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Summary

Pulitzer Prize, Fiction, 2007


An Oprah Winfrey Book Club Selection

America is a barren landscape of smoldering ashes, devoid of life except for those people still struggling to scratch out some type of existence. Amidst this destruction, a father and his young son walk, always toward the coast, but with no real understanding that circumstances will improve once they arrive. Still, they persevere, and their relationship comes to represent goodness in a world of utter devastation.

Bleak but brilliant, with glimmers of hope and humor, The Road is a stunning allegory and perhaps Cormac McCarthy's finest novel to date. This remarkable departure from his previous works has been hailed by Kirkus Reviews as a "novel of horrific beauty, where death is the only truth".

McCarthy, a New York Times best-selling author, is a past recipient of the National Book Award and National Book Critics Circle Award. He is widely considered one of America's greatest writers.

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©2006 M-71, Ltd. (P)2006 Recorded Books LLC

Critic reviews

"McCarthy's prose retains its ability to seduce...and there are nods to the gentler aspects of the human spirit." ( The New Yorker)
"One of McCarthy's best novels, probably his most moving and perhaps his most personal...Every moment of The Road is rich with dilemmas that are as shattering as they are unspoken...McCarthy is so accomplished that the reader senses the mysterious and intuitive changes between father and son that can't be articulated, let alone dramatized...Both lyric and savage, both desperate and transcendent, although transcendence is singed around the edges...Tag McCarthy one of the four or five great American novelists of his generation." ( Los Angeles Times Book Review)
"...For all the harrowing hopelessness, the bond between father and son shines through."( The Guardian)

What members say

Average customer ratings

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  • 4.5 out of 5 stars
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Story

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Sort by:
  • Overall
    5 out of 5 stars
  • GC
  • 01-11-10

An Excellent Audiobook

Forget the recent film, this is the real deal. A father and his son travel a road leading towards the South - and a respite from the winter cold.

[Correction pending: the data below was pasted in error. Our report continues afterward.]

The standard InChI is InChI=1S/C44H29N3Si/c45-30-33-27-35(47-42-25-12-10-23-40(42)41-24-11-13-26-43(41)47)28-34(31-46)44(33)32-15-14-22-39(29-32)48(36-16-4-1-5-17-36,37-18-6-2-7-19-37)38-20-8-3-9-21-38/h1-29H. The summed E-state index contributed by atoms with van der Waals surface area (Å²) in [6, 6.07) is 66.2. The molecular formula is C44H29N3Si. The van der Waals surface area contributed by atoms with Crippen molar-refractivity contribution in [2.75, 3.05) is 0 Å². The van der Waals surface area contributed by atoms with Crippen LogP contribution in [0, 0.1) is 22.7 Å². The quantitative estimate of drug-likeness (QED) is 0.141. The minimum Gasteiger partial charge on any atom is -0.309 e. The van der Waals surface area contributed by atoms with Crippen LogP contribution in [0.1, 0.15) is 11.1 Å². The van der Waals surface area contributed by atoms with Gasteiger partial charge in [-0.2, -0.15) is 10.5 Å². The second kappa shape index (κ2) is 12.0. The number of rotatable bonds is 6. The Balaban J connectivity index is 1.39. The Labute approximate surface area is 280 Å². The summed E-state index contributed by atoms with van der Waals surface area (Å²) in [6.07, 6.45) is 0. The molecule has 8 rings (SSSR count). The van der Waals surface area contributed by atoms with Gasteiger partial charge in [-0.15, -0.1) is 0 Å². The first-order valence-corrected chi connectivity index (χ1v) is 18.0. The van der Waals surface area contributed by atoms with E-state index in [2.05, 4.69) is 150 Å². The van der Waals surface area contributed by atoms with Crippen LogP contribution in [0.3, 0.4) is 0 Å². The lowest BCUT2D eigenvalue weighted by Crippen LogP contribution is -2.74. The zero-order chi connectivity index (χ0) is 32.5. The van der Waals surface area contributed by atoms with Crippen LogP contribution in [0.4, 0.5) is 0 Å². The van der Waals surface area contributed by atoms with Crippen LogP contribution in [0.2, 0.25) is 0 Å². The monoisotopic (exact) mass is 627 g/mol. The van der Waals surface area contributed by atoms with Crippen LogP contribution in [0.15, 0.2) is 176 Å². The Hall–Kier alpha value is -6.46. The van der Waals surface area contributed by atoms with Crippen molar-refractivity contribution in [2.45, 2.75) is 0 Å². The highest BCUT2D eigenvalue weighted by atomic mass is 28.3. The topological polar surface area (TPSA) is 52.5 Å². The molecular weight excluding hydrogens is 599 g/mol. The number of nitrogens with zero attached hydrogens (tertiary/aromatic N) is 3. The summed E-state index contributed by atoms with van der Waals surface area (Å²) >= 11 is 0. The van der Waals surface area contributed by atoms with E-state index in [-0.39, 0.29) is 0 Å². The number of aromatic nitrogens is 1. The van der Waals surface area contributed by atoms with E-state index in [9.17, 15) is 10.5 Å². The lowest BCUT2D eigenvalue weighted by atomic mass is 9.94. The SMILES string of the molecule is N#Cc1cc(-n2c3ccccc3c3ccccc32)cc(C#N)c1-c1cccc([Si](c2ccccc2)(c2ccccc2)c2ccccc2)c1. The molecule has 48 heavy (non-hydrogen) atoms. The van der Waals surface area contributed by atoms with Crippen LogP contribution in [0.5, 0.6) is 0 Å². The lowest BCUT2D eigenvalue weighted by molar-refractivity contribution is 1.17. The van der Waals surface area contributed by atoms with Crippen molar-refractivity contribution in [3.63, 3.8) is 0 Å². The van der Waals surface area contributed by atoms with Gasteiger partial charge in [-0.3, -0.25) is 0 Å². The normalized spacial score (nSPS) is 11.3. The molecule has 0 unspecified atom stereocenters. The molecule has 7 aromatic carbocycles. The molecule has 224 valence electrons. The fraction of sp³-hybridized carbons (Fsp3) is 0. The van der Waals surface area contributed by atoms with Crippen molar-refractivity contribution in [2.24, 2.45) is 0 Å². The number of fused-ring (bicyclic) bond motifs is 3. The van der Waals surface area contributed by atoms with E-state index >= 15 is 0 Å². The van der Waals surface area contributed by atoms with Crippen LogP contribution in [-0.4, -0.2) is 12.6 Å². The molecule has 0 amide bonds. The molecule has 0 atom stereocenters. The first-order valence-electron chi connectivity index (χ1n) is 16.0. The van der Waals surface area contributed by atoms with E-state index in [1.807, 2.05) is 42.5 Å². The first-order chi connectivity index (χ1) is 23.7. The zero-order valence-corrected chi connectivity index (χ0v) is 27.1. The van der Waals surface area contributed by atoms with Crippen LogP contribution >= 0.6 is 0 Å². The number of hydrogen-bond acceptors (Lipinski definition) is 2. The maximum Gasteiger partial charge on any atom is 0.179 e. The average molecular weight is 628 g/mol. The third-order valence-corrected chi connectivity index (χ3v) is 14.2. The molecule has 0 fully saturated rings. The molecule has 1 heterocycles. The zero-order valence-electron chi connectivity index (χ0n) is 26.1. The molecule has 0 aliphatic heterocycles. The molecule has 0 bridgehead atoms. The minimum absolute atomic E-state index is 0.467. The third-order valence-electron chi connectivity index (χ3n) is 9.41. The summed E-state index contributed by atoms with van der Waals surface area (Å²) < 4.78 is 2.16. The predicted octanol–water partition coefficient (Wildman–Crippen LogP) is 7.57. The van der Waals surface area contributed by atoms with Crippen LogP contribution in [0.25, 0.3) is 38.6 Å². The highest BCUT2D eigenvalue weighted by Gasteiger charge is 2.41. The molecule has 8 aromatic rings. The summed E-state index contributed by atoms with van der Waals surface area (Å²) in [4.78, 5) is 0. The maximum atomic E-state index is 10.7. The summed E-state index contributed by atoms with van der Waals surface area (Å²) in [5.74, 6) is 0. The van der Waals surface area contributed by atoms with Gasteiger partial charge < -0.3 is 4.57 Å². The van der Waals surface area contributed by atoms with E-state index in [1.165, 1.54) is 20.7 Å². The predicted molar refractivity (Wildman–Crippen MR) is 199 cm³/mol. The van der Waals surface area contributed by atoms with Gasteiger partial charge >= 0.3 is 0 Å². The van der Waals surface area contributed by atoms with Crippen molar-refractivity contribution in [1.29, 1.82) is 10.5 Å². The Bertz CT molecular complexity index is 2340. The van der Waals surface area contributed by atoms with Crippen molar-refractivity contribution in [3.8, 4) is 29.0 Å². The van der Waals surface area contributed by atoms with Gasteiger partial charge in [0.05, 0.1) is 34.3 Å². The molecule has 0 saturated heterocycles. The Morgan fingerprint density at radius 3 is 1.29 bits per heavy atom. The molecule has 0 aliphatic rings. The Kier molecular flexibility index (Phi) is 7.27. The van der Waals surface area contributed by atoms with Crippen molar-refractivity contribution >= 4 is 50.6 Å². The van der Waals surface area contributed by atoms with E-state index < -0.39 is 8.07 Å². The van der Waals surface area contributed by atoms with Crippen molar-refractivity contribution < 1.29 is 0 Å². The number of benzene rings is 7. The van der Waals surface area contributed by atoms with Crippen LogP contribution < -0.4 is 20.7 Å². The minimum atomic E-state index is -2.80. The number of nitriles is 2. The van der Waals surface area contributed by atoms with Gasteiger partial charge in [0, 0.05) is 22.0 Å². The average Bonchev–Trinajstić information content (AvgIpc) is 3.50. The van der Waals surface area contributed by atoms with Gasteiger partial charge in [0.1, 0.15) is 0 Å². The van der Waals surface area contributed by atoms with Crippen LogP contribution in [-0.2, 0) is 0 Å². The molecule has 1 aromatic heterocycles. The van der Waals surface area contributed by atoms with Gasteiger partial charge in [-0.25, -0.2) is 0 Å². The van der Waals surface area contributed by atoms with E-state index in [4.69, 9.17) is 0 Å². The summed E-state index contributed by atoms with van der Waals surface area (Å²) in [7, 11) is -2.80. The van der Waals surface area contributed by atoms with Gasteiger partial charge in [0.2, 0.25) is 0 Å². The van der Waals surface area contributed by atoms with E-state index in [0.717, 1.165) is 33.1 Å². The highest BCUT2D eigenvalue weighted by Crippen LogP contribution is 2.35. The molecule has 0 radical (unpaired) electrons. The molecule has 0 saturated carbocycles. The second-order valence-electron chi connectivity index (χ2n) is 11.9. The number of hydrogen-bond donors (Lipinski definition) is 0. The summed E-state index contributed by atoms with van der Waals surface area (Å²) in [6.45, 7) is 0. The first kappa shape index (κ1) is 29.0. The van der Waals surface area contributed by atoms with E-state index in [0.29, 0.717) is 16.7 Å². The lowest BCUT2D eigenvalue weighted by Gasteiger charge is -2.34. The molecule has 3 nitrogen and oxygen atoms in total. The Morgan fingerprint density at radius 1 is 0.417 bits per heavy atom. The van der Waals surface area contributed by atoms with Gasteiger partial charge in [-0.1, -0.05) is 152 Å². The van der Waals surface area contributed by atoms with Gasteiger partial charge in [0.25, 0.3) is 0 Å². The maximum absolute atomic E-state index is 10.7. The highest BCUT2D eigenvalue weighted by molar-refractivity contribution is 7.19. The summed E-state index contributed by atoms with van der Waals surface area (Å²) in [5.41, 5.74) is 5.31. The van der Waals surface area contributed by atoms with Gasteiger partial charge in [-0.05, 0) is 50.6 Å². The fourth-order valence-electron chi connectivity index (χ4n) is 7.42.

However, this is a post-apocalyptic world they traverse; the atmosphere full of ash, no plants growing and all animals and most humans dead. Most of the people who remain have turned into savages - a real state of nature where human life is 'solitary, poor, nasty, brutish and short.'
This book makes you ask questions about yourself - could you survive in such an environment? How would you behave towards others?
McCarthy's spare writing style is well suited to this type of narrative and it is superbly read by Tom Stechschulte.

15 of 15 people found this review helpful

  • Overall
    5 out of 5 stars

Perfect for the road - or anywhere else

McCarthy's book makes outstanding listening. I was fearful before buying this having read some of his previous books, which are occasionally tough going in their style. But The Road is brilliantly sparse - clipped, original and vivid imagery and a compelling narrative which never explans itself and just keeps you following. McCarthy is a master at avoiding the cliched descriptions of some (many, most) authors and this is the finest example of this, in my humble opinion.
The narration is even and atmospheric, with a compelling delivery - just like the story itself.
Superb!

14 of 14 people found this review helpful

  • Overall
    5 out of 5 stars

Heartbreaking

I was in tears at the end of this book - I felt like I was right there at the end with he Son and Father, and I knew them so well it was like saying goodbye to friends. The story is so incredibly well written, you are immediately drawn in to the story and I can picture the landscape so vividly in my mind that I am not sure if I should watch the film adaptation or not. I could very easily have listened to this book all in one sitting, but I had to sleep sometime!